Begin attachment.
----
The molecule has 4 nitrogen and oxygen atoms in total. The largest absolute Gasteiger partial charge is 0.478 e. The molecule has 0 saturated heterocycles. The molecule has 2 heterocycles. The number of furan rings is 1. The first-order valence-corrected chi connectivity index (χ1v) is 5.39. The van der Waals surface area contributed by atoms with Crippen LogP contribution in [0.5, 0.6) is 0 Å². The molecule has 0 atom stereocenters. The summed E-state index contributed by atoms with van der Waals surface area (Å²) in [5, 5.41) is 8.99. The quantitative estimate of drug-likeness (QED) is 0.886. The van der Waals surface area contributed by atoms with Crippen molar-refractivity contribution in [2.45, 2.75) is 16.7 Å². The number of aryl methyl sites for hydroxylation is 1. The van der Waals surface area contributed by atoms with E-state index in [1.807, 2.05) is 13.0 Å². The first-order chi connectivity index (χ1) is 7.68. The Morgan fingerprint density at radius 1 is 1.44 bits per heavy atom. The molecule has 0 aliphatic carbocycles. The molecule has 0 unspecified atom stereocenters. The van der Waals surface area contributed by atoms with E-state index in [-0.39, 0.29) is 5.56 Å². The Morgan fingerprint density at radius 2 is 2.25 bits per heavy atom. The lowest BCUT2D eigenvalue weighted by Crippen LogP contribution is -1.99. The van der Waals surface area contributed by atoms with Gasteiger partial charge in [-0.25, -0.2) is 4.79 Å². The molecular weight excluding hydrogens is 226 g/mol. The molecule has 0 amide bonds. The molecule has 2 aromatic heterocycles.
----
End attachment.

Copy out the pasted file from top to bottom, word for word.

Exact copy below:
The molecule has 4 nitrogen and oxygen atoms in total. The largest absolute Gasteiger partial charge is 0.478 e. The molecule has 0 saturated heterocycles. The molecule has 2 heterocycles. The number of furan rings is 1. The first-order valence-corrected chi connectivity index (χ1v) is 5.39. The van der Waals surface area contributed by atoms with Crippen LogP contribution in [0.5, 0.6) is 0 Å². The molecule has 0 atom stereocenters. The summed E-state index contributed by atoms with van der Waals surface area (Å²) in [5, 5.41) is 8.99. The quantitative estimate of drug-likeness (QED) is 0.886. The van der Waals surface area contributed by atoms with Crippen molar-refractivity contribution in [2.45, 2.75) is 16.7 Å². The number of aryl methyl sites for hydroxylation is 1. The van der Waals surface area contributed by atoms with E-state index in [1.807, 2.05) is 13.0 Å². The first-order chi connectivity index (χ1) is 7.68. The Morgan fingerprint density at radius 1 is 1.44 bits per heavy atom. The molecule has 0 aliphatic carbocycles. The molecule has 0 unspecified atom stereocenters. The van der Waals surface area contributed by atoms with E-state index in [-0.39, 0.29) is 5.56 Å². The Morgan fingerprint density at radius 2 is 2.25 bits per heavy atom. The lowest BCUT2D eigenvalue weighted by Crippen LogP contribution is -1.99. The van der Waals surface area contributed by atoms with Gasteiger partial charge in [-0.25, -0.2) is 4.79 Å². The molecular weight excluding hydrogens is 226 g/mol. The molecule has 0 amide bonds. The molecule has 2 aromatic heterocycles.